US 5531296 A
A brake mechanism includes a frame having a pair of brake arms pivotally coupled to the legs of the frame. A coupler includes an opening and a ring having a puncture communicating with the opening. The coupler is coupled to the upper portion of the frame by a cable and coupled to one of the brake arm by another cable. A sleeve has one end engaged in the opening and engaged with the ring, and another cable is engaged in the sleeve and has one end engaged through the ring and secured to the other brake arm in order to operate and to actuate the brake arms.
1. A brake mechanism for coupling to a bicycle frame comprising:
a pair of brake arms for pivotal coupling to the bicycle frame,
a coupler including an opening formed therein and including a first end having a ring formed therein, said ring including a puncture communicating with said opening, said coupler including a middle portion and a second end,
a first cable means for coupling said middle portion of said coupler to the bicycle frame,
a second cable means coupling a first of said brake arms to said second end of said coupler,
a sleeve including a first end engaged in said opening of said coupler and engaged with said ring, and
a third cable means engaged in said sleeve and including a first end engaged through said puncture of said ring and secured to a second of said brake arms,
said brake arms being operated and actuated when said second brake arm is pulled toward said coupler relatively by said third cable means.
2. A brake mechanism according to claim 1, wherein said second end of said coupler includes a hole and a notch formed therein, said second cable means includes a first end having a stud secured thereto, said stud includes a first end for engaging with said hole of said coupler and includes a second end for engaging with said notch of said coupler, said stud is disengaged from said coupler when said second end of said stud is disengaged from said notch of said coupler.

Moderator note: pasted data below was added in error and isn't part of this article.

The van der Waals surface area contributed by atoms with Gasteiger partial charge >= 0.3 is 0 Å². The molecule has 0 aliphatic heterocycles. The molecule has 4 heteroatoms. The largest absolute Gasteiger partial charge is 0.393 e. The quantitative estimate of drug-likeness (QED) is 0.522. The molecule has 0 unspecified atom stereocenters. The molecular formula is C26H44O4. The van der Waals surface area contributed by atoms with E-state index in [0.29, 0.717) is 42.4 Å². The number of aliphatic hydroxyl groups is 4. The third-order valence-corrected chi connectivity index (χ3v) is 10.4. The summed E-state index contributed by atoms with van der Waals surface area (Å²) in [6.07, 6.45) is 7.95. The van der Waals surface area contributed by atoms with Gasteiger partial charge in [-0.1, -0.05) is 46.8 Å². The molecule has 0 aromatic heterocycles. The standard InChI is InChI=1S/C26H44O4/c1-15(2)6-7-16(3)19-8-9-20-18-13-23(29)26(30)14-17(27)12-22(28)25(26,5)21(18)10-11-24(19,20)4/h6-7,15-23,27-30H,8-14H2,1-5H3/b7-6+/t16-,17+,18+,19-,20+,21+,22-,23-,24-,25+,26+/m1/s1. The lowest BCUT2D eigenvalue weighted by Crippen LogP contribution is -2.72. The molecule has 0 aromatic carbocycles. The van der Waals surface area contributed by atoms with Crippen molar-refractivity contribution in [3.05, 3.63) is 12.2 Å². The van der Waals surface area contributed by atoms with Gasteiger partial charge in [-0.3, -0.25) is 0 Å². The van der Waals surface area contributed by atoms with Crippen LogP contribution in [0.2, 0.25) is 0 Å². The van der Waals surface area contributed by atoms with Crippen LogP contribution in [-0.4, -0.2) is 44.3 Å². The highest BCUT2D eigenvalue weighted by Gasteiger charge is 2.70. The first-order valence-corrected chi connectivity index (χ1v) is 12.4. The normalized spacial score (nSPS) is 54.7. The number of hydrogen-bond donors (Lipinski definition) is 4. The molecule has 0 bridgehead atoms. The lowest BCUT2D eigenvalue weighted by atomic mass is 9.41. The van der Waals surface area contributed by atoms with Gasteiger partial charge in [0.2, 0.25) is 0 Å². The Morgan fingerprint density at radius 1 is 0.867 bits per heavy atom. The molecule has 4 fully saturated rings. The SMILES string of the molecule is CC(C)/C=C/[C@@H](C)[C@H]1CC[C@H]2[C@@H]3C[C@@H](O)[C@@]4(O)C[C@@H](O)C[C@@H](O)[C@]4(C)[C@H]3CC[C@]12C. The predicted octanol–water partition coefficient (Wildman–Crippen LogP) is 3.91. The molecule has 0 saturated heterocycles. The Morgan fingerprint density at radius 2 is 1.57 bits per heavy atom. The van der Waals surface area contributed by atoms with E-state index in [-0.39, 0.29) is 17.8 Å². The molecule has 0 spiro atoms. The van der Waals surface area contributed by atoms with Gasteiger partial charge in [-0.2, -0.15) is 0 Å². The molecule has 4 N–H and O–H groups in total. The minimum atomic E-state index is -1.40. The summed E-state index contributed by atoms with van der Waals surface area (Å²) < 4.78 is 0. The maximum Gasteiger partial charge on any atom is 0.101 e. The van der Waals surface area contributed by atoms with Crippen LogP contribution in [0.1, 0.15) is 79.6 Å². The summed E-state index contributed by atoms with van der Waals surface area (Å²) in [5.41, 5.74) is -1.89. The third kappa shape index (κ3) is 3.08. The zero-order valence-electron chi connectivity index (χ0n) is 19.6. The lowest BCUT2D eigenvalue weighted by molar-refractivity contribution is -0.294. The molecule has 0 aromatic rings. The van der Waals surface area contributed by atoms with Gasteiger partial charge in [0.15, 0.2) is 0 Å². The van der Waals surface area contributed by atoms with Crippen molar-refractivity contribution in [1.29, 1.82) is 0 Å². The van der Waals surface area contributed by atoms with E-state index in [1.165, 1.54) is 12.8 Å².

1. Field of the Invention
The present invention relates to a brake mechanism, and more particularly to a brake control mechanism for a bicycle.
2. Description of the Prior Art
A typical brake control mechanism is shown in FIG. 5 and comprises a pair of brake arms 60, 61 pivotally coupled together and each having an extension 601, 610 extended therefrom for engaging with a sleeve 63 and a cable 62 respectively. The cable 62 may move the extensions 601, 610 toward each other for forcing the brake shoes to clamp the rim of the bicycle wheels so as to conduct brake operations. The brake shoes of the brake mechanism may be easily rotated and moved toward one side such that the bicycle wheel may not be suitably braked.
Another typical brake mechanism is shown in FIG. 6 and comprises a pair of brake arms 70, 71 having one end coupled together by a cable 72 and having brake shoes 701, 710 provided on the other end for engaging with and for braking the rim 81 of the bicycle wheel 80. A bracket 74 is engaged with the middle portion of the cable 72 and is coupled to another cable 73 which may move the bracket 74 in order to actuate the brake shoes 701, 710. However, the cable 72 should first be disengaged from the bracket 74 such that the wheel 80 may be replaced or repaired. In addition, the cable 72 may not be easily disengaged from and be engaged with the bracket 74.
The present invention has arisen to mitigate and/or obviate the afore-described disadvantages of the conventional bicycle brake mechanisms.
The primary objective of the present invention is to provide a bicycle brake mechanism which may be easily assembled and disassembled and which may be easily operated.